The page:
Shin splints, or Medial Tibial Stress Syndrome, is a pain that is experienced along the shin bone that can occur for many different reasons but most commonly by running. It comes on due to repeated stress along the attachment of where the muscles from the foot and ankle attach to the bone. The repeated microtraumas will start to cause a stress reaction in the bone. It is one of the most common running injuries, occurring at a rate of 12-20% of all running-related injuries. Without intervention and without modification of activities, the stress reaction can lead to a stress fracture, which can be debilitating and will force you to take time away from your sport or activity.
There are several factors that can lead to shin splints. Near the top of the list is rapidly increasing training. If you go from the low activity and suddenly increase what you are asking of your body, your body will not be able to handle the excess stress, which will lead to some of the pain starting on the inside of the shins. Other factors that can lead to an increase in pain are flat feet, weak ankles, or improper footwear.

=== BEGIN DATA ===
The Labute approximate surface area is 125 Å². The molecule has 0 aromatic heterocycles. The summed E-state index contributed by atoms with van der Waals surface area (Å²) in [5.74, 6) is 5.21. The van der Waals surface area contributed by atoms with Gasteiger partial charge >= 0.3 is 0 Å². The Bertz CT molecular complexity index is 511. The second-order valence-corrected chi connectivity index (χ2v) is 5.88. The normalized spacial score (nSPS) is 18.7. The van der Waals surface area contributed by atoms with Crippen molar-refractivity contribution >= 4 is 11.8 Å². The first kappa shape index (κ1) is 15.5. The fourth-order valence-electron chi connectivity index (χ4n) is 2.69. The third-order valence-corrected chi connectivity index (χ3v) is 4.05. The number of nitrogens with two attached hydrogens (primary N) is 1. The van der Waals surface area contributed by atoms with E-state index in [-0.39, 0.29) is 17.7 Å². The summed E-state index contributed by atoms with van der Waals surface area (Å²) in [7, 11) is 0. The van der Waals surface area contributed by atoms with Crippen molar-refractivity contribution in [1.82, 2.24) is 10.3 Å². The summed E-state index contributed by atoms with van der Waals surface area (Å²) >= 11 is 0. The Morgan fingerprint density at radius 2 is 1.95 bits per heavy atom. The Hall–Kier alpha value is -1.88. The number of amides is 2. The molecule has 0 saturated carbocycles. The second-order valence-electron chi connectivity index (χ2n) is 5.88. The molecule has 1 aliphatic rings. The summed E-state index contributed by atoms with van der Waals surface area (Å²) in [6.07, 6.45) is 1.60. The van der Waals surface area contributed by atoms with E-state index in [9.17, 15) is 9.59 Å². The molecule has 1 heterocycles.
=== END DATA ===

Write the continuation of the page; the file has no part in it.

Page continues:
So, what can you do to treat shin splints? The best way to treat any injuries, especially stress or overuse injuries is to stop them before they even come up. Following a progressive training plan with small increases, rather than big jumps in training volume and intensity, making sure I am wearing the right footwear, cross-training, or mixing up what I am doing so that I am not always causing the same stress to my body. However, if you do get symptoms, it is something that you will want to take care of as soon as possible. Working on calf stretching as well as foot strength (check out this great foot exercise) can help remove some of the stress that is being applied to the tissues. If these do not take care of the pain on their own, then a further medical evaluation may be required, which may involve an x-ray or advanced imaging, to determine what will be the best move to get you back to your favorite activities while limiting the risk of further injuries.
If you think that this is something that is affecting you or if you have any questions on shin splints, please contact our office, and talk with one of our doctors to see what treatment or preventative measures will be best for you.